The study was conducted in the Netherlands and asked a population of police officers about their activity levels and episodes of low back pain over the preceding 12 months. In addition to questioning, their levels of physical fitness were actually measured objectively (hence minimising the problem that often arises with this sort of study where people inaccurately record their activity levels, often tending to over-report). Results were collected from nearly 2000 individuals and the findings were conclusive - moderate levels of physical fitness (both muscular and aerobic) correlated with a lower incidence of low back pain, whereas the occurrence of low back pain increased with lower levels of activity and physical fitness. So, the implications of this are clear - exercise regularly, improve your fitness levels and you should experience fewer episodes of low back pain!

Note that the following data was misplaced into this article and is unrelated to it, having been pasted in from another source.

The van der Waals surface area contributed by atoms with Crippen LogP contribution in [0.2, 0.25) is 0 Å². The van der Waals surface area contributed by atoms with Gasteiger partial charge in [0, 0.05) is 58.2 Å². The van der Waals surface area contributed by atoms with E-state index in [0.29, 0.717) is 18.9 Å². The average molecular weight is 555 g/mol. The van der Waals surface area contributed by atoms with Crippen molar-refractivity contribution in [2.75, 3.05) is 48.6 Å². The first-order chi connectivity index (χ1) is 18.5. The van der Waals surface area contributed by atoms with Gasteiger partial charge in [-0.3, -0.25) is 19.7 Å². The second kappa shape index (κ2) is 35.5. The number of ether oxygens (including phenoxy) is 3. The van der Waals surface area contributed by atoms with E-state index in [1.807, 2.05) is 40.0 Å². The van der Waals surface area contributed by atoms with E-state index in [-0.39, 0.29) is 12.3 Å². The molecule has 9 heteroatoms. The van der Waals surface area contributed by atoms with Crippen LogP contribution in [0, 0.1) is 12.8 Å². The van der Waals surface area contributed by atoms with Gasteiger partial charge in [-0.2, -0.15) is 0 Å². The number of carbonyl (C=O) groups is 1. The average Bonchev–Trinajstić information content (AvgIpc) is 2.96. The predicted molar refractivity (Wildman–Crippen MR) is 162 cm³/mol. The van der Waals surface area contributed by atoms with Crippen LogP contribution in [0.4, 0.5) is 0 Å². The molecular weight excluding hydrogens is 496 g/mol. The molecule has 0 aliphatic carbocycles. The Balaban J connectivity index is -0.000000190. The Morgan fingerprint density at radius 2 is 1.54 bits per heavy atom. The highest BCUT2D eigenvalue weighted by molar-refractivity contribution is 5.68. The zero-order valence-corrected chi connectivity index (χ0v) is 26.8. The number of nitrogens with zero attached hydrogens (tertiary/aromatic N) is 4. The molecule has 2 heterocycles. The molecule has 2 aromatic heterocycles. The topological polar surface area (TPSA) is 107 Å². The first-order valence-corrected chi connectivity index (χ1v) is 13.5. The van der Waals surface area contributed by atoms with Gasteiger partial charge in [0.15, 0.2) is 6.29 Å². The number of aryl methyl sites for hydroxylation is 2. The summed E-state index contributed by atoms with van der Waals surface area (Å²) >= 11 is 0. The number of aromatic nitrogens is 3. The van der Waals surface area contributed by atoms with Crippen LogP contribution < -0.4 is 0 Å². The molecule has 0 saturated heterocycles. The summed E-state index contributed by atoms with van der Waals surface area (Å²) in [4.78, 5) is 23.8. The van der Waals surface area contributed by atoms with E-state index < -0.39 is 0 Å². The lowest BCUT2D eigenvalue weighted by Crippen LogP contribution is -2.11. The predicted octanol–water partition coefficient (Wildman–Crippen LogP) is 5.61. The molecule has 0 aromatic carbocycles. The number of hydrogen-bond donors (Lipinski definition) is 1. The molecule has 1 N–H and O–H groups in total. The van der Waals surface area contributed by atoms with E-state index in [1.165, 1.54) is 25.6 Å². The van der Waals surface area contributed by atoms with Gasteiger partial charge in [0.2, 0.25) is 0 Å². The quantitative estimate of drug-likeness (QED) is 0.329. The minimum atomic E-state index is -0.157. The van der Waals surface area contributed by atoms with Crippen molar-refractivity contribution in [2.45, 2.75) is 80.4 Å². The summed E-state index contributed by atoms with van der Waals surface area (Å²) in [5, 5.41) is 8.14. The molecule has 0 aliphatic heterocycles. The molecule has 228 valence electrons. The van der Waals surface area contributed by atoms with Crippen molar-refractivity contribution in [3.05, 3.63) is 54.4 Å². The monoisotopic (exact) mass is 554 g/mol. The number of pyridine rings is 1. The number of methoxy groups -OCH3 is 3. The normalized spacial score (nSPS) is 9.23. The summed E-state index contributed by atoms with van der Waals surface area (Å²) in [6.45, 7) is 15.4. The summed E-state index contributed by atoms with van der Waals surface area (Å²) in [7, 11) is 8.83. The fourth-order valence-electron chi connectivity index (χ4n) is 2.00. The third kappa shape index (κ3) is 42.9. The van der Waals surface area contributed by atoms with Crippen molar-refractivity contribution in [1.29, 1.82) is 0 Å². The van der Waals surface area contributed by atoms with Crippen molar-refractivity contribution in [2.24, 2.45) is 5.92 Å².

However, it is not quite that simple - it may be that people refrained from exercise due to their low back pain, hence their back pain worsened, hence they exercised less - something of a Catch22 situation! Additionally, the findings showed that excessive levels of exercise actually increased the episodes of low back pain - this was particularly true of highly strenuous, vigorous activities such as weight lifting or heavy gardening and was a problem that mainly affected the male cohort of the study.